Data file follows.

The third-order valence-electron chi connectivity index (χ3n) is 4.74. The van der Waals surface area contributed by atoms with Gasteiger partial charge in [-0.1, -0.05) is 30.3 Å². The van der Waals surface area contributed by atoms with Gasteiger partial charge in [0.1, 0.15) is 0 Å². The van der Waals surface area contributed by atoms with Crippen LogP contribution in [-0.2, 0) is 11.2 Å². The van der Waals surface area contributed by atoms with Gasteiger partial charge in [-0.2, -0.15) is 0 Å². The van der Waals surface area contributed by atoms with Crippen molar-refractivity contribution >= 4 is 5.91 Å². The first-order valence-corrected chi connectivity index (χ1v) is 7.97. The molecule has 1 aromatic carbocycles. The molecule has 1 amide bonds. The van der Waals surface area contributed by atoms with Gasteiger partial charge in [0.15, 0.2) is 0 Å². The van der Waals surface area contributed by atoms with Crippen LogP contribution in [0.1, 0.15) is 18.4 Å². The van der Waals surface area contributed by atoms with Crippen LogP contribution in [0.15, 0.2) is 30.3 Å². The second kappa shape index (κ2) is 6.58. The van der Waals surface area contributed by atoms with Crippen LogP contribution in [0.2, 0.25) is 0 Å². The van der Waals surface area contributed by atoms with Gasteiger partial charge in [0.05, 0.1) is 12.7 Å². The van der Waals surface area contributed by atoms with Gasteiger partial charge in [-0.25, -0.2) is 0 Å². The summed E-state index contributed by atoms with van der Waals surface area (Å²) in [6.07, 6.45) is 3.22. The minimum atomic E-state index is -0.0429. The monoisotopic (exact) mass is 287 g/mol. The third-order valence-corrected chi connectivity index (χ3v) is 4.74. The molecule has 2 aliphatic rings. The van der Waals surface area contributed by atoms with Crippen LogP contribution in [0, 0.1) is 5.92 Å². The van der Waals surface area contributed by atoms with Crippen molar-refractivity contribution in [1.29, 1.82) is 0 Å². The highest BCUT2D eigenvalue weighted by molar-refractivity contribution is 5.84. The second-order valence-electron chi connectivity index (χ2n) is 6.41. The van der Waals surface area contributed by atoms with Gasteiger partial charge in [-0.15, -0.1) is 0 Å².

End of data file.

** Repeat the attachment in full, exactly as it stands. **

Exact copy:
The third-order valence-electron chi connectivity index (χ3n) is 4.74. The van der Waals surface area contributed by atoms with Gasteiger partial charge in [-0.1, -0.05) is 30.3 Å². The van der Waals surface area contributed by atoms with Gasteiger partial charge in [0.1, 0.15) is 0 Å². The van der Waals surface area contributed by atoms with Crippen LogP contribution in [-0.2, 0) is 11.2 Å². The van der Waals surface area contributed by atoms with Gasteiger partial charge in [-0.2, -0.15) is 0 Å². The van der Waals surface area contributed by atoms with Crippen molar-refractivity contribution >= 4 is 5.91 Å². The first-order valence-corrected chi connectivity index (χ1v) is 7.97. The molecule has 1 aromatic carbocycles. The molecule has 1 amide bonds. The van der Waals surface area contributed by atoms with Gasteiger partial charge in [0.15, 0.2) is 0 Å². The van der Waals surface area contributed by atoms with Crippen LogP contribution in [0.1, 0.15) is 18.4 Å². The van der Waals surface area contributed by atoms with Crippen LogP contribution in [0.15, 0.2) is 30.3 Å². The second kappa shape index (κ2) is 6.58. The van der Waals surface area contributed by atoms with Crippen LogP contribution in [0.2, 0.25) is 0 Å². The van der Waals surface area contributed by atoms with Gasteiger partial charge in [0.05, 0.1) is 12.7 Å². The van der Waals surface area contributed by atoms with Gasteiger partial charge in [-0.25, -0.2) is 0 Å². The summed E-state index contributed by atoms with van der Waals surface area (Å²) in [6.07, 6.45) is 3.22. The minimum atomic E-state index is -0.0429. The monoisotopic (exact) mass is 287 g/mol. The third-order valence-corrected chi connectivity index (χ3v) is 4.74. The molecule has 2 aliphatic rings. The van der Waals surface area contributed by atoms with Crippen LogP contribution in [0, 0.1) is 5.92 Å². The van der Waals surface area contributed by atoms with Crippen molar-refractivity contribution in [1.29, 1.82) is 0 Å². The highest BCUT2D eigenvalue weighted by molar-refractivity contribution is 5.84. The second-order valence-electron chi connectivity index (χ2n) is 6.41. The van der Waals surface area contributed by atoms with Gasteiger partial charge in [-0.15, -0.1) is 0 Å².